“The idea behind it is, whether you buy one drop of water or a million gallons of water, there are costs before you turn on the faucet, or there are costs to administer that service regardless of how much water you use. … A larger-volume user, because they have a larger meter size, they should bear a greater cost of some of those fixed charges because just by their very existence, they are putting more stress onto the system,” Camillar said.

Clinton Township Supervisor Bob Cannon said the township hired Plante Moran and then double-checked the firm’s calculations with its own engineering firm, Anderson, Eckstein and Westrick. Low-end water users should see reductions, he said, but larger households may not.

“(Our engineers) concurred with (Plante Moran’s) analysis, getting to it from a different angle,” Cannon said. “When our accountants and engineers, who get the same answer, agree coming at it from a different way, we’re doubly assured that what you’re giving us is very accurate.”

Assistant Finance Director Mary Hein said there was a decrease this year through the GLWA due to a renegotiation, although county rates increased about 4%. She said future fluctuations are unlikely, leading to more consistency for customers’ planning needs.

“Now it’s based on the assumptions that we put into our projections,” Hein said. “So we’re trying to keep it consistent with the 1.2, 1.4% over the projection period.”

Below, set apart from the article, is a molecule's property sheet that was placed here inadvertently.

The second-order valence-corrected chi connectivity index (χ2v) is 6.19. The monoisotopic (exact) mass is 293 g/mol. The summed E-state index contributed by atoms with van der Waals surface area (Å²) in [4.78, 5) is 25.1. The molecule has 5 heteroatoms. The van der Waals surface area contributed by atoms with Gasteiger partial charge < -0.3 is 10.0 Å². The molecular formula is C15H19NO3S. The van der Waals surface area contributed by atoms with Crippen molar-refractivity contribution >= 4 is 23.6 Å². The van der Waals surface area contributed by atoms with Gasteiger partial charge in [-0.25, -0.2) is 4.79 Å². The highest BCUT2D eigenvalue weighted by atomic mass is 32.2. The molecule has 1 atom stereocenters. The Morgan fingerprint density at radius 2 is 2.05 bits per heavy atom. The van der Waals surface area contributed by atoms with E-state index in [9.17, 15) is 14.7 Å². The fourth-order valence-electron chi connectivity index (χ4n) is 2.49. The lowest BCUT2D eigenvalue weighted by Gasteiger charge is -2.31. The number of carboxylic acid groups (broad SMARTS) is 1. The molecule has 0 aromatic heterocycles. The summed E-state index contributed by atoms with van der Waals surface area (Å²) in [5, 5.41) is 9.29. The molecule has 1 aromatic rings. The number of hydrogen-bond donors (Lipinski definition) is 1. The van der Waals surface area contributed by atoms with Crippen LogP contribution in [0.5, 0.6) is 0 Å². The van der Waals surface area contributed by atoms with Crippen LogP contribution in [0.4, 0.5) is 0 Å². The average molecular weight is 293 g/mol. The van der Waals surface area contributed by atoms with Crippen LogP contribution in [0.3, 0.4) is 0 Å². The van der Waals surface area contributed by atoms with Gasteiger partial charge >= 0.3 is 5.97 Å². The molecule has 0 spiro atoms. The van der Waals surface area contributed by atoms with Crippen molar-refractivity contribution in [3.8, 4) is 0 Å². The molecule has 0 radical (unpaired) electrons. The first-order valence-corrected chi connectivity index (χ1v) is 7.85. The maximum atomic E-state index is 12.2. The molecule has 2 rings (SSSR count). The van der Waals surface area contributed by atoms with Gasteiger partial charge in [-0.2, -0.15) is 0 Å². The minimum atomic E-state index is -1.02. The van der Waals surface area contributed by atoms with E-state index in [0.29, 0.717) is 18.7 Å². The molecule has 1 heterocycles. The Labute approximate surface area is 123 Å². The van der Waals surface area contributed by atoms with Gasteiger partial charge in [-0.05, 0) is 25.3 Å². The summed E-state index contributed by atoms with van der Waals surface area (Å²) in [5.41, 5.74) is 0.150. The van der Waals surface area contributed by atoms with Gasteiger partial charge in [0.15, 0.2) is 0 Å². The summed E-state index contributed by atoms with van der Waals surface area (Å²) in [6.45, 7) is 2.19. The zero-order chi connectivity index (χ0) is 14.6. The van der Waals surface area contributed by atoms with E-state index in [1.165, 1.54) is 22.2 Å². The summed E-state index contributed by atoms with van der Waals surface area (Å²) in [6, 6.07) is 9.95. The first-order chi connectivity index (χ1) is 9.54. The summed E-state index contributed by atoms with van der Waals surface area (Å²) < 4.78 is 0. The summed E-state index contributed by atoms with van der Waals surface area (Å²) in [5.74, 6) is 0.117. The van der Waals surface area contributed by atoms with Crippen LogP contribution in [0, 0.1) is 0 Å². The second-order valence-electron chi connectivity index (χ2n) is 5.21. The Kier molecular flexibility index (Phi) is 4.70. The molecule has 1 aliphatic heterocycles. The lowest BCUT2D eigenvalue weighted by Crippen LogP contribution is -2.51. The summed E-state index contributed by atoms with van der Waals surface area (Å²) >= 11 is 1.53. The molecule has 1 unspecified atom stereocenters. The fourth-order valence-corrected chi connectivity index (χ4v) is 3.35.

Throughout the next five years, an estimated $45 million in planned capital outlay is prognosticated. That money keeps the system running as intended, with aspects of capital outlay including the purchase of equipment, subdivision replacements, main replacements, facility improvements, sanitary sewer rehabilitation projects and lift station maintenance.

The goal is to maintain capital improvement reserves of $6.5 million for water and $9.1 million for sewer throughout the next five years. Reserves allude to operating reserves, or the difference between payment timing between the township and customers. There are also debt reserves, reserves to replace broken parts or provide maintenance, and long-term capital improvement projects.

As of March 31, 2018, the township had approximately $27.2 million of modified working capital. This model calculates rates sufficient to maintain that number in 2024.

Camillar said the township, as opposed to other communities, has promoted stability in rate structure due to how reserves have been maintained. He conducts eight to 10 of these analyses per year.

“You’re in a good spot,” he said to the Board of Trustees. “We want to maintain it five years down the road. We don’t want you to start to decline; we don’t necessarily want you to raise a bunch of capital, either. We’re trying to ensure stability, ensure and maintain the money that you have today.”

Clerk Kim Meltzer said the new formula “puts the power in the lap of the people.”

“There is accountability by the consumer,” Meltzer said. “The consumer now can make a decision on whether or not they want to conserve. If they want their lower bill, they can contribute to making that happen.”

Bednar said the new formula will begin with customers’ October usage, with residents seeing changes on their November bills.